You’re in the business of taking care of people. Not just your patients or clients but also your staff – the people who are responsible for providing care, carrying out your mission, and representing your brand.

statBut you have a lot to juggle in an effort to take care of everyone; long hours, budgets, regulatory compliance demands, heavy caseloads, and the everyday challenges of caring for people can create “compassion fatigue.” If you don’t know how to support your care team, there will be someone around the corner who’ll say that they can. The costs associated with staff turnover can be a constant stress. Your heart is in the right place, but you just don’t know how to stop the proverbial bleeding.

Here are 4 steps to doing so:

1. Set them up for success

Every time a care practitioner walks into a patient’s room, they need to be armed with the right information to help them deliver care that’s just right for that person. Beyond the labels like “Type-O blood” and “Beta blockers” and “Lewy Body Dementia”, knowing what really matters to that person can make a huge difference in how receptive they are to care and getting off on the right foot together. Is the patient a military veteran who works better when following a strict routine? Did the person have a treasured pet whose photos have a calming effect? The more you know a person, the better you can care for them, which can be a much more rewarding experience for your team (and patients).

2. Provide supports

Whether your staff are out in the field providing remote care in homes, or switching off with each other on shifts in a communal care residence, many will report feeling solitary or disconnected from anyone else who can support them. By giving them access to everyone in the care circle (from other members of their team to foot care nurses, OT’s, physiotherapists, etc.), your front line staff can ask questions and share their own knowledge about this unique individual that they are all caring for. When people feel like they are connected to others who understand their challenges, there is a greater sense of belonging and community that will keep people coming into work every day.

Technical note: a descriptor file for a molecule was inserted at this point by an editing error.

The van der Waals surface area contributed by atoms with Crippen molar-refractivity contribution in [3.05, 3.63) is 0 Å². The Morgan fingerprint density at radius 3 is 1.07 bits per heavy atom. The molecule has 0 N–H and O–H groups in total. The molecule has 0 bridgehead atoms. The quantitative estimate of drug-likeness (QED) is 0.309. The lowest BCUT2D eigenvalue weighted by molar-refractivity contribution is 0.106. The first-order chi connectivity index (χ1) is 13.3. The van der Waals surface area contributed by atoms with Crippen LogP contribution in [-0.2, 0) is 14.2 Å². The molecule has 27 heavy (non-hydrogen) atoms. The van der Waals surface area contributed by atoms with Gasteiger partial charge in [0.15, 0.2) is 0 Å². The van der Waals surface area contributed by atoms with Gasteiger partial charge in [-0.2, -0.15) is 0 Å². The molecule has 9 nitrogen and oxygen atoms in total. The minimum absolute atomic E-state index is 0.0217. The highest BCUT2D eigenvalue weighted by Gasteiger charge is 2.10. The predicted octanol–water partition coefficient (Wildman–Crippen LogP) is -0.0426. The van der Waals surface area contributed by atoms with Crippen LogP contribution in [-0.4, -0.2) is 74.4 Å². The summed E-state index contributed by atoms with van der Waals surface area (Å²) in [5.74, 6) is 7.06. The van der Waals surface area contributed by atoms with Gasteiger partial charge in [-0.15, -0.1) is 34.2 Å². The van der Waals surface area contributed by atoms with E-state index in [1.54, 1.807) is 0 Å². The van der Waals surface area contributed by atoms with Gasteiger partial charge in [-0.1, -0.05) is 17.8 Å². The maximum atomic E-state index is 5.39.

3. Invite participation

Show your team how much you value their expertise by giving them a way to participate in care planning and problem solving. Everyone has special care tricks up their sleeves worth sharing. Does the patient exhibit responsive behaviors every time she needs to eat? One PSW’s insight into what works for her could help all of her colleagues if she has a tool for sharing that advice (especially helpful for new staff or shift fill-ins). By creating an environment in which people feel encouraged to show off their magic, feel proud of their accomplishments, and educate others, you will soon have a team filled with participatory, empowered, happy people.

4. Measure and acknowledge progress

If you now have a team of satisfied, motivated, and engaged care practitioners, you are going to see a marked change in your organization and the level of care you’re providing. Tasks may be accomplished in a more efficient manner, morale will be higher, and your patients and their families will want to remain in your hands for as long as they can. You will also have the insights into how your team is accomplishing this work, who is really shining, and who might need some extra coaching. Sometimes all a caregiver wants to hear is “Thank you” or feel seen for all that they do. You can do this either one-on-one or in the care circle forum for all to acknowledge. Look at your data. Show gratitude. And you will have a loyal team.

Are you ready to make the transformation?

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